• Unilever’s commitment is focused on sustainable tea farming, investing in sustainable tea and scaling up sustainable tea production through partnerships.
  • Tata has a page on their website about their commitment to sustainability in general. In addition, in 2014, Total Global Beverages announced its plans for 100% sustainable sourcing by 2020.
  • Finlays has an extensive page on sustainability. They have set sustainability priorities in their work and work together with several certification standards, such as Fairtrade, organic and Rainforest Alliance.
  • Van Rees’s commitment to sustainability states three priorities: a safe and healthy cup of tea, reducing the environmental footprint and value from crop to cup.
  • Jacobs Douwe Egberts has several pages on their website about sustainability. They focus on sustainability all through the supply chain.
  • Apeejay Group discusses the sustainability initiatives of its tea companies on its website.


  • Browse the website of the Sustainable Trade Initiative and their specific page on sustainable tea for more information.
  • Check the websites of the tea companies specified above to learn more about their specific commitments to sustainability. This information can help you to learn about which sustainability points you should focus on when producing and selling your tea.
  • Read our study on buyer requirements to learn more about specific requirements for sustainable tea.

9. Certified tea is becoming more important

As a result of the increasing demand for sustainable tea, the market share of teas with a sustainability certification is growing. Certified tea sales have been growing rapidly over the last few years. Between 2009 and 2012, sales grew by 49% annually, reaching 174 thousand tonnes in 2012. These certified teas include tea with mainstream certificates (such as Rainforest Alliance and UTZ) and niche market certificates (such as organic and Fairtrade):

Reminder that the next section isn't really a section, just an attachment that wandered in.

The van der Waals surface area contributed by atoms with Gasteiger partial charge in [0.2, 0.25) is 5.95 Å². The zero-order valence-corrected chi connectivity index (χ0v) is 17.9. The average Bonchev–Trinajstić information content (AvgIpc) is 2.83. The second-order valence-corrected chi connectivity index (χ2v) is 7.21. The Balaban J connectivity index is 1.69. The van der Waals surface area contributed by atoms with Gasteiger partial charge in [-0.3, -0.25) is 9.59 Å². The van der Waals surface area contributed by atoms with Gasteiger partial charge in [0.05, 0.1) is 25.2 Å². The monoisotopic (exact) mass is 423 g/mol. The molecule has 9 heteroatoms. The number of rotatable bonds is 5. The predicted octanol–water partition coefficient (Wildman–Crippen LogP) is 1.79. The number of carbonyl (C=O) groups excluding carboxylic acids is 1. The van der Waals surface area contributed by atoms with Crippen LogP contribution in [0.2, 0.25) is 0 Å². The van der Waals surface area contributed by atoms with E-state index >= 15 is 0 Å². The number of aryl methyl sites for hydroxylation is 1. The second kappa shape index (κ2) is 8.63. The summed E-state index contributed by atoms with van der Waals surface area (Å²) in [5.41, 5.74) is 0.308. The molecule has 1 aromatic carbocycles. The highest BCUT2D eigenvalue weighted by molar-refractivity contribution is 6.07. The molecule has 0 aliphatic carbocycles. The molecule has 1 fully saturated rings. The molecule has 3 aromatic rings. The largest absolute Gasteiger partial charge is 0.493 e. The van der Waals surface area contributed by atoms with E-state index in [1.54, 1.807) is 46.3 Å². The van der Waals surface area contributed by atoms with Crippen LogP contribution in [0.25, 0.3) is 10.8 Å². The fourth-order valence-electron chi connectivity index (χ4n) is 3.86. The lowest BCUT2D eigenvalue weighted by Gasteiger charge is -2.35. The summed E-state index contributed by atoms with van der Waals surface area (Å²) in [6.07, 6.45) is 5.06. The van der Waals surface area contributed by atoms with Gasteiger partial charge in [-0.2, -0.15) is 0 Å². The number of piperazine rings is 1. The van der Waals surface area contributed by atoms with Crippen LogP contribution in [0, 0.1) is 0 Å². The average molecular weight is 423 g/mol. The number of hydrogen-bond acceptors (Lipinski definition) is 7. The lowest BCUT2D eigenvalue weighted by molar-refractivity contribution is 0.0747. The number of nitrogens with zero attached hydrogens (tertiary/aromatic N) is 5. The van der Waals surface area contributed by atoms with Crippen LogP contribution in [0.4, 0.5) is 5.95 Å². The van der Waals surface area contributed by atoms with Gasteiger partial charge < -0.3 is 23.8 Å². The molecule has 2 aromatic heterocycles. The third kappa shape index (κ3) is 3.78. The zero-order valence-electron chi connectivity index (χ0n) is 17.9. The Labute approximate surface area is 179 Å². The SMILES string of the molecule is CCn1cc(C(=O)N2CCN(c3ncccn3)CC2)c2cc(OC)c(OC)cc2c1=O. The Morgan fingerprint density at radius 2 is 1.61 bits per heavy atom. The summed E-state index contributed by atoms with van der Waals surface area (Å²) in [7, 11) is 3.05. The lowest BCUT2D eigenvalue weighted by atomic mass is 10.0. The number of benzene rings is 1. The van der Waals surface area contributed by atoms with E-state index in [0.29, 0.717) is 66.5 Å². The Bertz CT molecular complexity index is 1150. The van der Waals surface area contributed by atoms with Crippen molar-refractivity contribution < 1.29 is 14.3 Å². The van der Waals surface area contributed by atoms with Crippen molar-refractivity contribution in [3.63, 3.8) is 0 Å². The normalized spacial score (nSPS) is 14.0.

• UTZ: the main European markets for UTZ-certified tea are the Netherlands, Germany, the United Kingdom and Switzerland.
  • Rainforest Alliance: the United Kingdom, the Netherlands and Germany sell most of the Rainforest Alliance certified tea in Europe.
  • Fairtrade: in 2015, the worldwide market for tea certified by Fairtrade International increased by +3%, amounting to 12 thousand tonnes. 71% of Fairtrade-certified tea is also organic certified. The United Kingdom is the largest market for Fairtrade.
  • Organic: the market for organic food products is growing fast, especially in Sweden (+39% in 2014), Denmark (+8.3%) and Germany (+10%).


  • Consult your buyers about their preferred sustainability certificates. Mainstream certification is becoming a “must” in the European tea market. Compliance with at least Rainforest Alliance and/or UTZ Certified is necessary to supply the major tea packers.
  • Consider organic certification for your higher quality teas to benefit from the growing organic market in Europe.
  • Please read our study on certified tea for more information about sustainability in the European tea market.

10. Climate change is a threat to tea production

Tea production depends on specific and consistent climatic conditions. Climate change can be a significant threat to tea production, as its consequences can be devastating.

To secure long-term tea supply, several climate mitigation and adaptation activities can be introduced on farms. Native trees, for example, could be planted along farm boundaries to store carbon, increase soil fertility and stabilise the tea microclimate; this reduces vulnerability to landslides, heavy rains and prolonged droughts.

For example, there is particular concern over tea production and the effects of climate change in Kenya. The country is a large producer of tea. Kenyan tea producers are already facing irregular rainfalls, a higher rate of periods with frost and increasing temperatures that heavily affect the productivity levels.


  • For more information on what you can do to mitigate the effects of climate change on your tea production, read this report published by The International Tea Committee.
  • See the website of Tea and Climate for more detailed information about the influences of climate change on tea production. This is a research project between the University of Southampton and the Tea Research Association. The project investigated the impacts of climate change on tea production in North-East India.

Please review our market information disclaimer.